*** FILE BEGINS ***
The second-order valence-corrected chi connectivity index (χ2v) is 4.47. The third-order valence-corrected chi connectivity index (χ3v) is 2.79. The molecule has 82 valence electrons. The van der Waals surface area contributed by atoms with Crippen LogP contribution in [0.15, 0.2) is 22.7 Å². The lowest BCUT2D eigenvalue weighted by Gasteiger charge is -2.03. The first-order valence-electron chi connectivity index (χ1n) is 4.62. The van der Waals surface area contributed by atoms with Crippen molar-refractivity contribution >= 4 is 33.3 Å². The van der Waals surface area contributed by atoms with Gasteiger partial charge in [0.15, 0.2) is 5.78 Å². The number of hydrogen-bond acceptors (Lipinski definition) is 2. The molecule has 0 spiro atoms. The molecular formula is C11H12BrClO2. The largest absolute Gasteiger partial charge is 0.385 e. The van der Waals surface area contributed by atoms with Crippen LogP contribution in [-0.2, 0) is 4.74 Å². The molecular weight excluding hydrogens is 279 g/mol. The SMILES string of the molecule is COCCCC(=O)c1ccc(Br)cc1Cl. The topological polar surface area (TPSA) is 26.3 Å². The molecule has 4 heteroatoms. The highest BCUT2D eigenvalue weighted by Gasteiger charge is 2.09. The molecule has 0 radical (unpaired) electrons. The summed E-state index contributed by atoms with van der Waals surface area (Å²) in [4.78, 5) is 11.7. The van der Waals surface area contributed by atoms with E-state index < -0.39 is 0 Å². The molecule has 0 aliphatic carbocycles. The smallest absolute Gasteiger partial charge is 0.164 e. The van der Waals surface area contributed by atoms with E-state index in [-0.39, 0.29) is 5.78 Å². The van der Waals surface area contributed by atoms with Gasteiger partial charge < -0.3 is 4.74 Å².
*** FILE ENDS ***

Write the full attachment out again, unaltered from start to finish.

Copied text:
The second-order valence-corrected chi connectivity index (χ2v) is 4.47. The third-order valence-corrected chi connectivity index (χ3v) is 2.79. The molecule has 82 valence electrons. The van der Waals surface area contributed by atoms with Crippen LogP contribution in [0.15, 0.2) is 22.7 Å². The lowest BCUT2D eigenvalue weighted by Gasteiger charge is -2.03. The first-order valence-electron chi connectivity index (χ1n) is 4.62. The van der Waals surface area contributed by atoms with Crippen molar-refractivity contribution >= 4 is 33.3 Å². The van der Waals surface area contributed by atoms with Gasteiger partial charge in [0.15, 0.2) is 5.78 Å². The number of hydrogen-bond acceptors (Lipinski definition) is 2. The molecule has 0 spiro atoms. The molecular formula is C11H12BrClO2. The largest absolute Gasteiger partial charge is 0.385 e. The van der Waals surface area contributed by atoms with Crippen LogP contribution in [-0.2, 0) is 4.74 Å². The molecular weight excluding hydrogens is 279 g/mol. The SMILES string of the molecule is COCCCC(=O)c1ccc(Br)cc1Cl. The topological polar surface area (TPSA) is 26.3 Å². The molecule has 4 heteroatoms. The highest BCUT2D eigenvalue weighted by Gasteiger charge is 2.09. The molecule has 0 radical (unpaired) electrons. The summed E-state index contributed by atoms with van der Waals surface area (Å²) in [4.78, 5) is 11.7. The van der Waals surface area contributed by atoms with E-state index < -0.39 is 0 Å². The molecule has 0 aliphatic carbocycles. The smallest absolute Gasteiger partial charge is 0.164 e. The van der Waals surface area contributed by atoms with E-state index in [-0.39, 0.29) is 5.78 Å². The van der Waals surface area contributed by atoms with Gasteiger partial charge < -0.3 is 4.74 Å².